Tuesday, June 24, 2008

Klein's Lobbying Group Opposes Affordable Access Bill

The private stem cell lobbying group run by Robert Klein, who also serves as chairman of the $3 billion state stem cell agency, is formally opposing legislation aimed at ensuring that state-financed therapies are affordable and accessible to Californians.

The opposition of Americans for Cures was noted today in the legislative staff analysis of SB1565 by Sen. Sheila Kuehl, D-Santa Monica, and Sen. George Runner, R-Antelope Valley.

The legislation cleared the Assembly Judiciary Committee today on a unanimous vote. No lawmaker has voted against the proposal in either house. It now goes to the Assembly Appropriations Committee and from there to the Assembly floor. It has already passed the state Senate.

The staff analysis said that Klein's group, Americans for Cures,
"...believe that access and affordability are best addressed by creating larger pools of affordable healthcare insurance, and that policies should accelerate cures, rather than discourage them. It is important to note that the intellectual property provisions in this bill that the opposition contend will create disincentives to commercialize drugs and therapies are very similar to the current and proposed regulations promulgated by the ICOC."
Klein is president of Americans for Cures, which shares the same address as his real estate investment banking firm in Palo Alto, Ca. It is extremely unusual for the head of a state government agency to also lead an advocacy group whose interests are in the same arena as the agency's. Americans for Cures has denied that it is a lobbying group, although it attempts to influence legislation and government decision-makers.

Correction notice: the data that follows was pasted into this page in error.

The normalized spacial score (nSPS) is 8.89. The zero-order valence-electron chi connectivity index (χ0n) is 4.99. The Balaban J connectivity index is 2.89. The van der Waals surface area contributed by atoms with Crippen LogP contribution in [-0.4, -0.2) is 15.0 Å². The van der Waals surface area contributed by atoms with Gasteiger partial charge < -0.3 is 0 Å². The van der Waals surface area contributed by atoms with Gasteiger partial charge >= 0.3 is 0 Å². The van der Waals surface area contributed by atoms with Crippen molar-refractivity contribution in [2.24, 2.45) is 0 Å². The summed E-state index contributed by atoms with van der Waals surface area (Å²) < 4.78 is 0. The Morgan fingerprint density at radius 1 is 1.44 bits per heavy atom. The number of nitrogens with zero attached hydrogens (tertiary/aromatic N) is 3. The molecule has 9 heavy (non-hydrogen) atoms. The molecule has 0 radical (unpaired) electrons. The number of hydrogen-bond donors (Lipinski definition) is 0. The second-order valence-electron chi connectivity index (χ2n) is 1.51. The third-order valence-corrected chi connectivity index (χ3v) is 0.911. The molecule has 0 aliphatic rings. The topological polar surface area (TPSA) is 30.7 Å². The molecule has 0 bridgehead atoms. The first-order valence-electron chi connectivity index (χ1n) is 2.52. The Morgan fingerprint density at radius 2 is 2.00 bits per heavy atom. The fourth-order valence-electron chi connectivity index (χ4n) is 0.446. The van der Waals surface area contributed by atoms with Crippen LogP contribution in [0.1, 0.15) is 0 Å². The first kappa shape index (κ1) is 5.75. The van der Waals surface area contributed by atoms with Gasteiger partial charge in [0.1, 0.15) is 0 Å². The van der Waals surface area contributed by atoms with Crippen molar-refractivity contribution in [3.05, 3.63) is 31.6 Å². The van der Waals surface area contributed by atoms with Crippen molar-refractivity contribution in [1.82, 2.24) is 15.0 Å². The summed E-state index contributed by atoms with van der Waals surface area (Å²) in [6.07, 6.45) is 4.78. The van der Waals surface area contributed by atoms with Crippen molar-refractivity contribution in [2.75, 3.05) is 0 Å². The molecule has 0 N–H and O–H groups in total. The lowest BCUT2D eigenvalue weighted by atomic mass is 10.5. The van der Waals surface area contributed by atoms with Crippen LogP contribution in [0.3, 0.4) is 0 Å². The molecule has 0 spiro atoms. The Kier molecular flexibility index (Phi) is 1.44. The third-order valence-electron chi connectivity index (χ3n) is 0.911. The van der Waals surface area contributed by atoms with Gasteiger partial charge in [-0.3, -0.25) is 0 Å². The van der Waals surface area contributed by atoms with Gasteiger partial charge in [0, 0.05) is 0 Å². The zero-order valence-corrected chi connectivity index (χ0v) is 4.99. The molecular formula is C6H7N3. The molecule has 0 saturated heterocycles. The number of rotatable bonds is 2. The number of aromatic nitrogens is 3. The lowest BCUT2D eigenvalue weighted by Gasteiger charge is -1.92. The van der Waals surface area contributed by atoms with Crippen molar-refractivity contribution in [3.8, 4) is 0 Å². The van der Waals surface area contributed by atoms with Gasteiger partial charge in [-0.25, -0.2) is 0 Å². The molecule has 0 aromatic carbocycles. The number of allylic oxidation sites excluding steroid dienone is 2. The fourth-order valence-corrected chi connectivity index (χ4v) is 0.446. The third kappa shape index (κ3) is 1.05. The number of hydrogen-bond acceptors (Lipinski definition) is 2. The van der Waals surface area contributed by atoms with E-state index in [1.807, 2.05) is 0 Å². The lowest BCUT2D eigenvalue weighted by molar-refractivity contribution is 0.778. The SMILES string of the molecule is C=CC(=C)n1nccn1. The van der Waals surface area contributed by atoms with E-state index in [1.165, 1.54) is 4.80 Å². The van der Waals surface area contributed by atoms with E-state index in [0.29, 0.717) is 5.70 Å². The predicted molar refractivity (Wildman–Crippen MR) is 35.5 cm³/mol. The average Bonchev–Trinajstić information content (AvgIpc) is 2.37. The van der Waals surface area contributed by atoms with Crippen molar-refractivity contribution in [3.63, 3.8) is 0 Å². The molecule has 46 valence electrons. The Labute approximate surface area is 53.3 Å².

Klein told the Legislative Subcommittee of CIRM's board of directors last week that patient advocacy groups nationwide would be lobbying California legislators on SB1565. It is our recollection that he did not mention the role of his own group, which has nationwide ties with advocacy groups.

The staff analysis also added more information about an independent state body, the Little Hoover Commission, that would be requested under the bill to examine CIRM with an eye to coming up with recommendations, particularly in relationship to the built-in conflicts of interest on its board. The analysis said,
"The Little Hoover Commission is uniquely positioned to review conflicts and make recommendations for improved governance.

"An independent state oversight agency established in 1962, the Little Hoover Commission's role differs in three distinct ways from other state and private-sector bodies that analyze state programs. Unlike fiscal or performance audits, the Little Hoover Commission's studies look beyond whether programs comply with existing requirements, instead exploring how programs could and should function in today's world. The Little Hoover Commission produces reports that serve as a factual basis for crafting effective reform legislation and follows through with legislation or administrative changes to implement its recommendations.

"In addition to the public hearings the Little Hoover Commission holds to develop findings and recommendations, hearings are held and progress reports are issued in the years following the initial report until the Little Hoover Commission's recommendations have been enacted or its concerns have been addressed. These processes uniquely position the Little Hoover Commission to review possible conflicts and make recommendations for improved governance of CIRM and the ICOC, thus helping ensure better accountability to Californians for their $6 billion investment."
At its meeting Thursday and Friday, the board of directors of CIRM is expected to formally oppose SB1565.

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